On the ocean bottoms, one can find small and medium-sized monsters. One such is the sea bat. This term is one which has been applied to a variety of unrelated creatures, but I’ll show you one which certainly fits the description; this is a small creature but quite fearsome looking.

Here is a closeup and it is, as you can see, quite spiky.

If we turn it over, we get another yet another view of the oddity of this little monster.

A closeup reveals books of gills that look rather like bellows.

“Now”, as Monty Python says, “for something completely different.” As I was coming upstairs to my lab after lunch, I noticed that a couple of my flowers in a vase were shedding some bits and pieces, so I collected a couple of stamens one from an Alstroemeria or Peruvian lily and the other from a daisy. The pollen on the anther of the Alstroemeria is a brilliant red and looks quite festive.

The pollen on the anther of the curved stamen of the daisy is a rich yellow and makes me think of turmeric.

Well, I made it back up into my lab and found a potato. No, it’s a cucumber; well, it is a sea cucumber! It is a member of the family Stichopodidae and has a ring of 20 tentacles. It tends to live on soft sandy substrates.

And, you must admit, it does look a bit like a potato! The “bumps” on the surface have me curious and it looks like each one sits on a pentagonal area of tissue. This makes me want to start dissecting to see if perhaps there are some dermal or subdermal calcareous plates. But, for now, we’ll stick with the surface.

What we will look at next is highly curious, complex, and califragilisitic; it looks rather like someone dropped a small porcelain container that had some saffron in it. Amazingly, this structure has been known for over 2,000 years and was first described by Aristotle and so, is known as Aristotle’s lantern.

But why a lantern? Well, this was the first specimen of a group that I unwrapped and it fell apart in this interesting fashion. It permits us to see lots of intriguing detail including rows of striations and the tips of teeth? Teeth? Lanterns? Well, look at an intact specimen. First, a top view.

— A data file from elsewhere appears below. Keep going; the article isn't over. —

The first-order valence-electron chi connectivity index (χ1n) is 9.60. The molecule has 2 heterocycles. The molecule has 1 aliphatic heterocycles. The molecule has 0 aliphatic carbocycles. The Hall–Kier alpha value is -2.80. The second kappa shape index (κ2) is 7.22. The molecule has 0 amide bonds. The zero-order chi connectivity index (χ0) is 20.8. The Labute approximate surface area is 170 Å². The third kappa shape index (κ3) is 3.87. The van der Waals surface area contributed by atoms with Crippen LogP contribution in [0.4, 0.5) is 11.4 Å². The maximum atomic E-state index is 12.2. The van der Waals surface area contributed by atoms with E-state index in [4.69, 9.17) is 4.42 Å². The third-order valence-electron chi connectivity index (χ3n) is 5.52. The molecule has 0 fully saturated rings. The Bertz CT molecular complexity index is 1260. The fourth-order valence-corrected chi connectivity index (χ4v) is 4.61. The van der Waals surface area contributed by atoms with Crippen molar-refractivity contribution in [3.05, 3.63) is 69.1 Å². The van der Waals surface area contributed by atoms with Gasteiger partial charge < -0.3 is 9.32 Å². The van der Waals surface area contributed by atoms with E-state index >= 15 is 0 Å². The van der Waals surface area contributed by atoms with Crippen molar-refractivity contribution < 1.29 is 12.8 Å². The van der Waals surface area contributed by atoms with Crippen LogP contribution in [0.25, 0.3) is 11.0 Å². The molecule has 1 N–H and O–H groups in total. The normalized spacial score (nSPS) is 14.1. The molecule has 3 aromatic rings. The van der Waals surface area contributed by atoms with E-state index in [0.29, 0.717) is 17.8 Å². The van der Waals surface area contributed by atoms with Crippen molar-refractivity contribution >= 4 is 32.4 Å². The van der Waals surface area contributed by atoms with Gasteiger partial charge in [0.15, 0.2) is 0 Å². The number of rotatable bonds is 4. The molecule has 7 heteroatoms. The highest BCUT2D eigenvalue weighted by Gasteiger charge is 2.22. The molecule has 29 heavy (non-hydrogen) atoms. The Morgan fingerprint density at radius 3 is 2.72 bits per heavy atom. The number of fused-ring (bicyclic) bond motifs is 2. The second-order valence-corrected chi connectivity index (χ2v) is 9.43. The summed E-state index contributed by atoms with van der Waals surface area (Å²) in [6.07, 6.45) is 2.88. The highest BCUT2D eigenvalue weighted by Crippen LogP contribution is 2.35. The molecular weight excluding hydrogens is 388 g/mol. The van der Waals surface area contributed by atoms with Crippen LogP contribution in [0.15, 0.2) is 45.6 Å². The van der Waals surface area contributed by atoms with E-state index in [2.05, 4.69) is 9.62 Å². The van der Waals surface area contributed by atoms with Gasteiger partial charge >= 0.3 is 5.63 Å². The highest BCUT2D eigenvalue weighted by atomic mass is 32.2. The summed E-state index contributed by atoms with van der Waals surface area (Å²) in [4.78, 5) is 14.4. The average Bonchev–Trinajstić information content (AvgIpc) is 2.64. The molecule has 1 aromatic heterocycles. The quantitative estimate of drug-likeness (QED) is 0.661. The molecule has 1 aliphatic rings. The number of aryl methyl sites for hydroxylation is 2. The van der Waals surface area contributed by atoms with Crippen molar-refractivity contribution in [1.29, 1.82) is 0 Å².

Then, a side view.

This incredible structure is the feeding mechanism of the sea urchin and usually consists of about 40 parts. Go back up to the broken one and you can clearly see the tips of the teeth. In the other views, you see structures which support muscles attached to the lantern structures and the teeth and move them allowing the urchin to scrape up algae and other detritus for food.

Finally a view of the “test” or shell of a small, lovely, brightly colored sea urchin, Coelopleurus maillardi. When still covered with its spines, you would be unlikely to guess what a magnificent pattern lies hidden below and so the removal of what constitutes one surface (the spines) reveals another surface (the test). All of which should teach us that a multiplicity of perspectives is necessary to even begin to understand the morphology and character of the natural objects which surround us.

All comments to the author Richard Howey are welcomed.

Editor's note: Visit Richard Howey's new website at where he plans to share aspects of his wide interests.


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Published in the April 2016 edition of Micscape Magazine.